|Diagnosed: January 17, 2006 Age: 5 years
Acute Lymphoblastic Leukemia - High Risk
Treatments are continuous until May 2008
Things you should know: Kaitlyn has Avascular
Necrosis (bone death) as a result of her chemo. She
experiences stress fractures in her legs from simply
running on the playground.
|One child lost is too many,
One child saved...
Can change the World.
Kaitlyn Hammond, dx with ALL on January 17, 2006 at the age of five. She is
considered high risk for relapse and is currently on a high risk protocol until May
My daughter Kaitlyn was diagnosed with high risk Acute Lymphoblastic Leukemia
on Daddy’s birthday, January 17th, 2006. She was 5 years old. With one tiny
word from the doctor-cancer- the world suddenly seemed to speed up and slow
down all at the same time. We were plunged into an existence I never knew was
possible. One where bald children seem more normal than those with hair, where
my child lay in a hospital bed while others are out playing in the sun, where my
child hurts so much she can’t even cry, and yes, a world where children also die.
Kaitlyn is currently 71 months old and 19 months into a 2 ½ year chemotherapy
regimen. While the medicine she takes now is less toxic, the effects of the first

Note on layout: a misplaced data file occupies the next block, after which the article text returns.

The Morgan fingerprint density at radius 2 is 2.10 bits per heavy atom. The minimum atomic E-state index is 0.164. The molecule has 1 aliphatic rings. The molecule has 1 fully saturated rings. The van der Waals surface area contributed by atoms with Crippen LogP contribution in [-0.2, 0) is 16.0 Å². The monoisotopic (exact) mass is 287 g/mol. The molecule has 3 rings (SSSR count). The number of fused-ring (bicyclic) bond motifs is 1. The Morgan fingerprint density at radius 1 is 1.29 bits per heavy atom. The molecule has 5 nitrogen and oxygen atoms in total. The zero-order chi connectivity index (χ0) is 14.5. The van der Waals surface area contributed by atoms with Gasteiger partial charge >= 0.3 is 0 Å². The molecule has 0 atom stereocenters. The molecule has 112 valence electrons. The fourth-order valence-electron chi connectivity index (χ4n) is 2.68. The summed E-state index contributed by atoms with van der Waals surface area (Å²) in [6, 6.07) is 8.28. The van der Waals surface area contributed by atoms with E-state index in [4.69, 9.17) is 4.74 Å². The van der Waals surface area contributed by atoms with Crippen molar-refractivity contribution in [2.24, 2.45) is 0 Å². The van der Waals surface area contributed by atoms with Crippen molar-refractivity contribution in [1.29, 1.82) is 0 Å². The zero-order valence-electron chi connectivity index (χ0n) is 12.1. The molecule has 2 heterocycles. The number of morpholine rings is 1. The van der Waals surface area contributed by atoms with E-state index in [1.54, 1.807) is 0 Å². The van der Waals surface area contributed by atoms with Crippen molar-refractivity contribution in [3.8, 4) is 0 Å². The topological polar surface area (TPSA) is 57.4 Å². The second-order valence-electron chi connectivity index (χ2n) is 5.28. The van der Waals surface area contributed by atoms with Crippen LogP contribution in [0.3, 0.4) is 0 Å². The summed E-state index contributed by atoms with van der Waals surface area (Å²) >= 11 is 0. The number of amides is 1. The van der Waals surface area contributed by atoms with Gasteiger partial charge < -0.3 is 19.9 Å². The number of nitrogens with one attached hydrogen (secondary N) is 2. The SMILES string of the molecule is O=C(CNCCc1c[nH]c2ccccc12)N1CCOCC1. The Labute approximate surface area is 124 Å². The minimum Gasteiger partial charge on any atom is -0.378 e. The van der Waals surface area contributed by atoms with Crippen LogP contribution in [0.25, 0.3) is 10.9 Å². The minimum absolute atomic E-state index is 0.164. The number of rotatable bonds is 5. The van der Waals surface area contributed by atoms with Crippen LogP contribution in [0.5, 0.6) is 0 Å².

year of harsh treatment have already taken a toll on her tiny body. In April of
2007, Kaitlyn was diagnosed with bone damage (AVN) as a direct result of
chemotherapy. Because of this, she suffers from recurring stress fractures and
It has been a difficult, life changing path, but one worth taking. With out the
chemotherapy, our daughter wouldn’t be with us today. Yet the journey isn’t
over. While she is in stable remission, she has a 50% chance of relapse, with the
most common window of relapse being 3-5 years after diagnosis.
Throughout this journey, we have discovered our sweet, precious child has the
heart of a lion and the courage of a warrior. Despite her challenges, she has
maintained an enthusiasm for life that is truly inspiring.
While no child should suffer, there are thousands of children who are, every day.
I used to see the commercials with bald children in them and think, “How awful.”
Then go along with my life never truly understanding what I was turning away
from. By visiting this site you are already making a different
choice than I did. Childhood Leukemia incidence has risen steadily every year,
and strikes every class, geographic region, and every age.
In 1964, the cure rate for leukemia was a dismal 4%. Only because of multi-
facility clinical trials, that number has skyrocketed to about 85%. Unbelievably,
for the first time in history, clinical trial funding has been reduced. I wonder, do
our lawmakers feel the successes have been enough? Ask a mother who has
lost her child to cancer if it is enough. Ask the mother of a child who suffers from
the incurable side effects of chemotherapy if it is enough.
It is not enough.
Our children deserve a cure.
Please donate to fund childhood cancer research.
My daughter has a website I welcome you to visit: